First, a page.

The rapid and devastating spread of the novel strain of a coronavirus, COVID-19, is transforming the lives of people around the globe. While earlier widespread infections have impacted populations, altering local and regional histories, the potential for this virus to do harm is much greater – we now live in a world populated by densely settled cities and countries, in which people and animals travel internationally on an unprecedented scale. These conditions challenge humanity to work together.
Global Transitions publishes actionable knowledge and forward-thinking perspectives on transitions in many fields that are relevant to rigorous discourse on social sciences, as well as public health. For this reason, Global Transitions is the ideal platform for the exchange of knowledge and information spanning these discipline borders. For example, the recommendations of medical and public health experts relating to COVID-19 haven’t been fully adopted by all countries, raising urgent sociological and psychological questions.
Global Transitions is fully open access and will not be charging any Article Processing Charges (APCs) throughout 2020. Published articles will be immediately and permanently available globally for everyone to read, download and share.
Our COVID-19 virtual special issue will publish articles that touch on the following areas:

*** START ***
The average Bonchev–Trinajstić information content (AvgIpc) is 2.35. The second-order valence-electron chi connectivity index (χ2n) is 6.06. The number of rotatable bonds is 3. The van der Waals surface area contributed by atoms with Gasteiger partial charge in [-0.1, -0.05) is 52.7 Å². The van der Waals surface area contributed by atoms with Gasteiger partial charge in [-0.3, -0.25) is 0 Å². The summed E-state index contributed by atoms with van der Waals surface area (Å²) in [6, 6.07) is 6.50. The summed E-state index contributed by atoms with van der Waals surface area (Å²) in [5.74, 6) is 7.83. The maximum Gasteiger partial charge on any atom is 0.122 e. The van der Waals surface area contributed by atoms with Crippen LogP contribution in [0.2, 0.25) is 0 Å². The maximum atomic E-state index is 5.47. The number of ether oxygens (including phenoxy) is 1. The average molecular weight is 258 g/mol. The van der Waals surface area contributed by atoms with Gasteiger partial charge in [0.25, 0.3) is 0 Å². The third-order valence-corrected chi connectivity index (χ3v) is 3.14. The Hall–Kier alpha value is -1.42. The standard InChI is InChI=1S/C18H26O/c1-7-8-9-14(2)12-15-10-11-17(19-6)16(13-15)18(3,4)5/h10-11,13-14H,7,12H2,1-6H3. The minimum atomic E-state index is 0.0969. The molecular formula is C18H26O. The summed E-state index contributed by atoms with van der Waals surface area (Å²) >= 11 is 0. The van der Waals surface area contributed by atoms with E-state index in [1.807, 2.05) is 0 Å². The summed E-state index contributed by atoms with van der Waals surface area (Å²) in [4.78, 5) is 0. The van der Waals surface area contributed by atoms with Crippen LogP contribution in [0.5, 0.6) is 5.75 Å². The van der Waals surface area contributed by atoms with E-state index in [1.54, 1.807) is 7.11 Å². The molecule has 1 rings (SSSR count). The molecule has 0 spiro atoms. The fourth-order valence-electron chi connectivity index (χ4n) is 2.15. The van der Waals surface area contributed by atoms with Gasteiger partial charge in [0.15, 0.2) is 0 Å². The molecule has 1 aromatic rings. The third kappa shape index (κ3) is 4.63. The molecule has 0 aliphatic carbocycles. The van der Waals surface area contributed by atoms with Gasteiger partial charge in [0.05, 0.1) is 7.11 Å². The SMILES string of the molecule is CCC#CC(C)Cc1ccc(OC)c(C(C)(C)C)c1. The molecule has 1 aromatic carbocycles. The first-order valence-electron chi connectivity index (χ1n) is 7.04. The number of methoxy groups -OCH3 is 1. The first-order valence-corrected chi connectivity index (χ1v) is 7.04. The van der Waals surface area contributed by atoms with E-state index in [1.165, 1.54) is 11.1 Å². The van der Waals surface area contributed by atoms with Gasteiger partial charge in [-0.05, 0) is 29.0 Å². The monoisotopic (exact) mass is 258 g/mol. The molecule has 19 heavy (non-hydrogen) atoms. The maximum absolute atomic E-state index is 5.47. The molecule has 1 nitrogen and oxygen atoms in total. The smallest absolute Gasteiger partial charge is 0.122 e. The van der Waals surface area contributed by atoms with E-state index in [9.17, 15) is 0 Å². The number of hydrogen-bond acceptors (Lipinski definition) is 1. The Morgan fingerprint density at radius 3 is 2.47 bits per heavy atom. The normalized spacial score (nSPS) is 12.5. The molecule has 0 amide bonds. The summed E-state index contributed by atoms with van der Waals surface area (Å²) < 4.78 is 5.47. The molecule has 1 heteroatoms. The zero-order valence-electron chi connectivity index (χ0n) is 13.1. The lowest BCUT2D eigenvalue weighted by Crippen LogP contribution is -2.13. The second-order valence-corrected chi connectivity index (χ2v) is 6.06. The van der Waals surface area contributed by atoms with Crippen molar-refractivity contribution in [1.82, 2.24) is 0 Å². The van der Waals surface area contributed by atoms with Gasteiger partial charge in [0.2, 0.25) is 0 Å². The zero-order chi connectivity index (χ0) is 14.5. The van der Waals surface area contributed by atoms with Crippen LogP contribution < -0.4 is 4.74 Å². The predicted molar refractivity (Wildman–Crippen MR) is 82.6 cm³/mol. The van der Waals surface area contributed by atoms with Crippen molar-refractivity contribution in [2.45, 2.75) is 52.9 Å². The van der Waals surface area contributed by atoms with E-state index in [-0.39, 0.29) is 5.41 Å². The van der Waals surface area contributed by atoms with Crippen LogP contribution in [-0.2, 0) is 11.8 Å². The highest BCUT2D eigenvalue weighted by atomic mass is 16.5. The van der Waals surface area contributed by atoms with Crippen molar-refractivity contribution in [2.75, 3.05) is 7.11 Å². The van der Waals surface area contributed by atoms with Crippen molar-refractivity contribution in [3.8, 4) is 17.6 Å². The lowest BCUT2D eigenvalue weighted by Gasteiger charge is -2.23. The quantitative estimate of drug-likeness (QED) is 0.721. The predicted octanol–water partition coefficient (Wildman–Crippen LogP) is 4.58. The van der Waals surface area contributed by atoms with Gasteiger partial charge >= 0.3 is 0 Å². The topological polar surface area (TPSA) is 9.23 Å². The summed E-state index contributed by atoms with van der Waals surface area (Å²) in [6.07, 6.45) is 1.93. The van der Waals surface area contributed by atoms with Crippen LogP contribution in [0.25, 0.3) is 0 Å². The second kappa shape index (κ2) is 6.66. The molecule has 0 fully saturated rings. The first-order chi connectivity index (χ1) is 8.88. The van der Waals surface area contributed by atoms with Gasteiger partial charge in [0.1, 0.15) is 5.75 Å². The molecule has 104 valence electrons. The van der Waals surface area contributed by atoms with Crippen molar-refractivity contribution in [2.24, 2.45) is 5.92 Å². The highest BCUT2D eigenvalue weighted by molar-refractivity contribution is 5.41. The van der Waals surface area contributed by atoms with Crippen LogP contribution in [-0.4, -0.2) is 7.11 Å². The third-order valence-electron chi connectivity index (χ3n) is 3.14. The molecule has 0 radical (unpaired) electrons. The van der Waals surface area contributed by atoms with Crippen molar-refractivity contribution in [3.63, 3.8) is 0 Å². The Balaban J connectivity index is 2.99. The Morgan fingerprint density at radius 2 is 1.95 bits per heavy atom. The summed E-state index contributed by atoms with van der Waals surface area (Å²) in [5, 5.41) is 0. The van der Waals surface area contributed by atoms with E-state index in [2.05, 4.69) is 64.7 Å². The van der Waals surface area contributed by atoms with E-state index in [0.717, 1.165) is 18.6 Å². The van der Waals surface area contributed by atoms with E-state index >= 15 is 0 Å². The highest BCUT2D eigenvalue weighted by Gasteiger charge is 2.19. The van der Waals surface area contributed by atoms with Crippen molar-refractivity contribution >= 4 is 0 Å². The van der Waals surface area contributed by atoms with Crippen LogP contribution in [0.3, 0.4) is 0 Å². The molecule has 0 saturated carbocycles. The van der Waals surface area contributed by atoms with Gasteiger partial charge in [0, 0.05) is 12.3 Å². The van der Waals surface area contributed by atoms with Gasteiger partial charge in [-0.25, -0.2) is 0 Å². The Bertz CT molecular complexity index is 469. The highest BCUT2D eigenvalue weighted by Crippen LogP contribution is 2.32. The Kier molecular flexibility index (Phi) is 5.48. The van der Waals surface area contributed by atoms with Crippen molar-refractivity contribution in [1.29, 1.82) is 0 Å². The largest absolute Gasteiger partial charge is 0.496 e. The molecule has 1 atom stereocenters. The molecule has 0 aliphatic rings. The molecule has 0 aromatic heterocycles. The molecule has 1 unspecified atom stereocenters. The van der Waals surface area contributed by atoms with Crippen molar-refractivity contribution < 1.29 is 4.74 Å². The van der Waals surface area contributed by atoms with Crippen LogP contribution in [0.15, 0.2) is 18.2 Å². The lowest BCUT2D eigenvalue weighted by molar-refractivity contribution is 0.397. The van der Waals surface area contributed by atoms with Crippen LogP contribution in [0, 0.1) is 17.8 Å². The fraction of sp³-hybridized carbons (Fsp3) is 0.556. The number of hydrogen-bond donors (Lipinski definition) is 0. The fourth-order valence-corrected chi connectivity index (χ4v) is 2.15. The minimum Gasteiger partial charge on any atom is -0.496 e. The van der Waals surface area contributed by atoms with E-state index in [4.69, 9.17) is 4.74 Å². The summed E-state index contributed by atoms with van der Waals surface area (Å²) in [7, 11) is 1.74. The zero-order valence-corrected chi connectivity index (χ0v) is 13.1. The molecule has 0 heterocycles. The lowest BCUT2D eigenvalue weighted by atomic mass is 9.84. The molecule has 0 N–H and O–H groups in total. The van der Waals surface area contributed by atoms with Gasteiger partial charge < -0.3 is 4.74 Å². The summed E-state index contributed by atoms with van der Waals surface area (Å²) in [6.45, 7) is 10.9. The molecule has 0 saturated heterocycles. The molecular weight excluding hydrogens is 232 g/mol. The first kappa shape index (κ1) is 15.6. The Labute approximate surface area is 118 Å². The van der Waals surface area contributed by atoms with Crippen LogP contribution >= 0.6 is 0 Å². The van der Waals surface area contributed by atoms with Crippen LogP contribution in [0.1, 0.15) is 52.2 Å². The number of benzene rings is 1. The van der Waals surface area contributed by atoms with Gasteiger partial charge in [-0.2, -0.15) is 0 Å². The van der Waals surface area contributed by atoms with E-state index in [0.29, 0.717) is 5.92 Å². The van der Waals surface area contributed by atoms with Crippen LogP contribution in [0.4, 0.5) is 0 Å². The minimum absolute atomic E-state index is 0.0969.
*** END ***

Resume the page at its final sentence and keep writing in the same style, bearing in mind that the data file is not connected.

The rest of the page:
- The role psychosocial responses play in adopting best practices to control viruses like COVID-19.
- The problem of cultural and food preferences: most of the recent epidemics have emerged in the context of consuming wild meat sources.
- Technology: opportunities to leverage the monitoring of emergent viruses to help us better prepare for likely future epidemics in a world with varying environments, demographics, and sociopolitical structures.
- Sociology: the barriers to transparency and collection of critical data.
- Pathways to the future: the probable scenarios for national and global recovery after a pandemic.
- How we can use the experience of this pandemic to design and carry out preparation plans on an international scale.
We are calling for research articles, research notes, best practices, perspectives, case studies and literature reviews. All types of articles are welcome, long and short.
We explicitly invite expert views from people who have managed the crisis in China or South Korea; for example, protocol lessons for crisis management, experiences, hospital management, etc.
Rapid yet rigorous peer review is guaranteed for all papers. Our aim is to bring together various communities and disciplines on all scales to aid research into this disease. Submit your manuscript and help us achieve that goal.
- Alistair Woodward, University of Auckland, New Zealand.
- Rangan Banerjee, Indian Institute of Technology Bombay, India.
- Alexander Brem, University of Stuttgart, Germany.